Metals recycling: BR Metals balances profitability and sustainability

Automation and adaptability have been the keys to success for this recycling powerhouse

From the onset, BR Metals differentiated itself by acquiring state-of-the-art analytic equipment and continuously improving on proven analytical methodology for quick, accurate analysis of PGM content in sampled materials whilst providing a one-stop, hassle-free recycling solution. PHOTO: BR METALS

When Mr Frank Chen started his recycling business BR Metals in 2009 to recover platinum group metals (PGM) - precious metals such as palladium, platinum and rhodium - from scrap materials, he had two objectives in mind - to offer a more sustainable alternative to environmentally damaging mining and ot meet a growing market demand for professionalism and transparency in the recycling of these precious metal scraps.

He was also driven to "democratising" the business by transferring the same level of service, know-how and customer care offered by established refineries to often-neglected smaller suppliers.

This year, the firm has been recognised yet again as one of the fastest-growing companies in Singapore in a list compiled by The Straits Times and global research firm Statista - the third time in a row it has earned a spot on the annual top 10 list.

Between the 2016 and 2020 financial years, its revenue soared from US$4.8 million (S$6.3 million) to US$130 million (S$172.5 million), and it now has two processing facilities, in Shaoguan, China, and Singapore, as well as offices in China, Singapore and Cambodia.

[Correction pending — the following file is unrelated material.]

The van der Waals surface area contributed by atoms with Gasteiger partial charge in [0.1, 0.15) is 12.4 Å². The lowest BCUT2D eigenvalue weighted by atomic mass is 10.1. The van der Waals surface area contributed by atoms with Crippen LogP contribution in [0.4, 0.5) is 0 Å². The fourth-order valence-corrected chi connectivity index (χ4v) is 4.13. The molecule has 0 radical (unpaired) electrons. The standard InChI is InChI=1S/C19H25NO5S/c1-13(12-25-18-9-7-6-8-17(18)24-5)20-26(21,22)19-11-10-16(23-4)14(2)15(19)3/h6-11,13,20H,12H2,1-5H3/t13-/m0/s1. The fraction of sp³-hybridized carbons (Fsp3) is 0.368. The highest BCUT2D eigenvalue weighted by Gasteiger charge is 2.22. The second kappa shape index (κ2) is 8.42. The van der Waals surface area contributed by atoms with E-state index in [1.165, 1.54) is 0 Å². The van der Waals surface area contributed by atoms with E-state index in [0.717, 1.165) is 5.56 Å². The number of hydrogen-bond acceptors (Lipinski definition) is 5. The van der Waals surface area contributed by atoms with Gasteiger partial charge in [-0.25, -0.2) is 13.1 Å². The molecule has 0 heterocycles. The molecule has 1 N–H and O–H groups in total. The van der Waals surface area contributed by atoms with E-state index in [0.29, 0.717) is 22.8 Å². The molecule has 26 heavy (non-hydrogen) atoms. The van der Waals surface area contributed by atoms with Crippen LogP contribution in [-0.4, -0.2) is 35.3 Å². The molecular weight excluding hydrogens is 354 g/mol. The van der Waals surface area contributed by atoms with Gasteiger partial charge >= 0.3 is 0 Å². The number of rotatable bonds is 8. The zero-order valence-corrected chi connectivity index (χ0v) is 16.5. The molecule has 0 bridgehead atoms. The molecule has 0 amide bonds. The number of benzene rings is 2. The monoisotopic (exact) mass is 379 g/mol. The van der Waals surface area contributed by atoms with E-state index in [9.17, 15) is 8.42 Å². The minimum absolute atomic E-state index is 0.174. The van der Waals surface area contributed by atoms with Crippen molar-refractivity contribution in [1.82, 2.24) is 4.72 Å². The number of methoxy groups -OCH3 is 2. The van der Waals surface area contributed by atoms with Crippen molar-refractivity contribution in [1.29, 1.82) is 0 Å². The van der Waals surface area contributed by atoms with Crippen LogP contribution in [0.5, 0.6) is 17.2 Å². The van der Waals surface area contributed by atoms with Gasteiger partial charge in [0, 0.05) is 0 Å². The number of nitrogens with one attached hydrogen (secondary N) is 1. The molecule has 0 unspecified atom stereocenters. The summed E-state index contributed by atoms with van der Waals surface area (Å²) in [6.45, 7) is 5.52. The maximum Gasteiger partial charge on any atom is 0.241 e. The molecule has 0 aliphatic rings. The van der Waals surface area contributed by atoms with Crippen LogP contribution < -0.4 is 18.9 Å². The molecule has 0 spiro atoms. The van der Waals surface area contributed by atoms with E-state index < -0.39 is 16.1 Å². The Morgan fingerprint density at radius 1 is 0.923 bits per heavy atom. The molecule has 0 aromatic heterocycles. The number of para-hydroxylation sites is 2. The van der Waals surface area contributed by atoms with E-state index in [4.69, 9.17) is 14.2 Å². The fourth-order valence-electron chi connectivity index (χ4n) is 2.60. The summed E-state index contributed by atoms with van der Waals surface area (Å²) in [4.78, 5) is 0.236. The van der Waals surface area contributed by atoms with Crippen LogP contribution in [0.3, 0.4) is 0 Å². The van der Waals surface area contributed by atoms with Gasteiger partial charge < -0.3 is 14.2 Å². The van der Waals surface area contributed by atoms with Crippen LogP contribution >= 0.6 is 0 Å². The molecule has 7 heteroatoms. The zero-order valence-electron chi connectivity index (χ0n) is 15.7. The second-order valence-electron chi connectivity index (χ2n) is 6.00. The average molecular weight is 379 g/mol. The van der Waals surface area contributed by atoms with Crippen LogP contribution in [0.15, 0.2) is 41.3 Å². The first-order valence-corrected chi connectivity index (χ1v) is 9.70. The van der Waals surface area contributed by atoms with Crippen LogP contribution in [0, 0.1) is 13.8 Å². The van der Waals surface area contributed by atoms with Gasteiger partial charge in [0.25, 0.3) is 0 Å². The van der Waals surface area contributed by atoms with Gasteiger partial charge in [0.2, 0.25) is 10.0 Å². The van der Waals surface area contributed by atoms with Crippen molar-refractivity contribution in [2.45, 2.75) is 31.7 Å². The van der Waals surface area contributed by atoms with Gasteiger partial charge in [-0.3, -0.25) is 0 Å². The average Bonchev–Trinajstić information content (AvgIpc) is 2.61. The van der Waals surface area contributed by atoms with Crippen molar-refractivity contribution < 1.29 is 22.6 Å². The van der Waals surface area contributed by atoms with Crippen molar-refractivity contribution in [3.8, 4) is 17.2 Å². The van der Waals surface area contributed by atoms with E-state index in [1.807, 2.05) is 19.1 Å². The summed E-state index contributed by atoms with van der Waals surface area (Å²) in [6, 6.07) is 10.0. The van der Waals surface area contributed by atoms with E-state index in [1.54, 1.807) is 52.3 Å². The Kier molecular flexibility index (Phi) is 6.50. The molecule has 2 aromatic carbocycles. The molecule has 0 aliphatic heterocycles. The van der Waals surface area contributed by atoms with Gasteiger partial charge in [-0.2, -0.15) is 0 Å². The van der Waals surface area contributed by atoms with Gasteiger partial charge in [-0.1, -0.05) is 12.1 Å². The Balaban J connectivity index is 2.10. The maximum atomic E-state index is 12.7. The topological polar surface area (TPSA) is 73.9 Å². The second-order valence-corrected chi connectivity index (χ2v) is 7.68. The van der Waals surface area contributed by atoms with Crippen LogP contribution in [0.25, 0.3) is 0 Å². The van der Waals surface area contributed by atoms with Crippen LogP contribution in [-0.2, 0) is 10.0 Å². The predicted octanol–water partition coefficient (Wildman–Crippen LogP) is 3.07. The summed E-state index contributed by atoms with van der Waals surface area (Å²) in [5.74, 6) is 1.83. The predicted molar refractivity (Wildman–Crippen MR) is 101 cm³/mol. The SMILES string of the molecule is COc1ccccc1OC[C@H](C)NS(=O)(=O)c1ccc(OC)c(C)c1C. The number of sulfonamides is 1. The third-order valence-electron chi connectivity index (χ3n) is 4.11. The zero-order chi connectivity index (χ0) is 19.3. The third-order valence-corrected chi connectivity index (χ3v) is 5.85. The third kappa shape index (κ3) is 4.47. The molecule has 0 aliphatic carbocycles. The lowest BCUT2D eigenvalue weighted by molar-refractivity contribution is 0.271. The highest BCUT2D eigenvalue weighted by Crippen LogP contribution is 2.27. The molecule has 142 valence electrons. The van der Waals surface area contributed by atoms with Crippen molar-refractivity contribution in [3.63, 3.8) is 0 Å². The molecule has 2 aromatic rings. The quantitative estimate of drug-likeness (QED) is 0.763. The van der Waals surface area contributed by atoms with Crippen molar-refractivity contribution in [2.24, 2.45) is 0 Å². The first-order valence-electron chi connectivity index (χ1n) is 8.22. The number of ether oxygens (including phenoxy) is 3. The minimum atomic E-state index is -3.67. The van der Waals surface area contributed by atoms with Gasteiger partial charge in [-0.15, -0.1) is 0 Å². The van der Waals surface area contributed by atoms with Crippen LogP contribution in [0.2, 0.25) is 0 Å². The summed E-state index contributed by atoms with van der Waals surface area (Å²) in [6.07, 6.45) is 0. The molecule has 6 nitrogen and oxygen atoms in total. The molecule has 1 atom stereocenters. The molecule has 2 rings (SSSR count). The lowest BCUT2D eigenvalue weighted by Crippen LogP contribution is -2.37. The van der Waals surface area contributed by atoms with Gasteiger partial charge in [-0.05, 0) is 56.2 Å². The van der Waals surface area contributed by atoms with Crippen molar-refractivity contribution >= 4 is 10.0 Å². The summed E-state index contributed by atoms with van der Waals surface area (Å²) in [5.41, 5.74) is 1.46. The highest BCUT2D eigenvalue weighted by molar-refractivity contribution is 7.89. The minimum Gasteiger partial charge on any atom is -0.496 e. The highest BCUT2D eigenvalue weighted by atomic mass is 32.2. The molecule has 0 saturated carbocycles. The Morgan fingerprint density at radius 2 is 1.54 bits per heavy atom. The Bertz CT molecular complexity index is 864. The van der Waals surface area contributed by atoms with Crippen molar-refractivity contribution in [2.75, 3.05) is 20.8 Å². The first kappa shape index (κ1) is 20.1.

"Despite the Covid-19 outbreak, we have continued to grow and prosper, and I think that is a testament to how we've managed our business relationships and developed our company," says Mr Chen, who is the firm's founder and managing director.

Achievements through automation

Over the years, BR Metals has invested in automation as a key pillar of its success.

When scrap materials arrive at its processing facilities, they are put through machines that crush them into fine particles and mix and homogenise them to produce samples for analysis.

"Before we automated this process, our employees had to walk around and press buttons on the machines to activate them. They also had to adjust the air flow in the machines manually depending on the materials' weight, among other work," Mr Chen says.

To cope with the growing volume of incoming materials, the company installed sensors and programmable logic controllers to automate the entire process, increasing productivity and keeping a lid on labour costs.

In Singapore, for example, automating the sampling line slashed each production cycle's time by 72.07 per cent, electricity use by 48.26 per cent, and costs by 38.15 per cent.

The company has also turned to robotics to analyse the samples, which is done to determine the scrap materials' PGM content for payment to suppliers.

It set up laboratories in both processing facilities to study the ideal types and amounts of chemicals to use on various samples. "We now have robotic arms that can go into test tubes, take chemicals as instructed, dispense them, and repeat this over and over again," he says.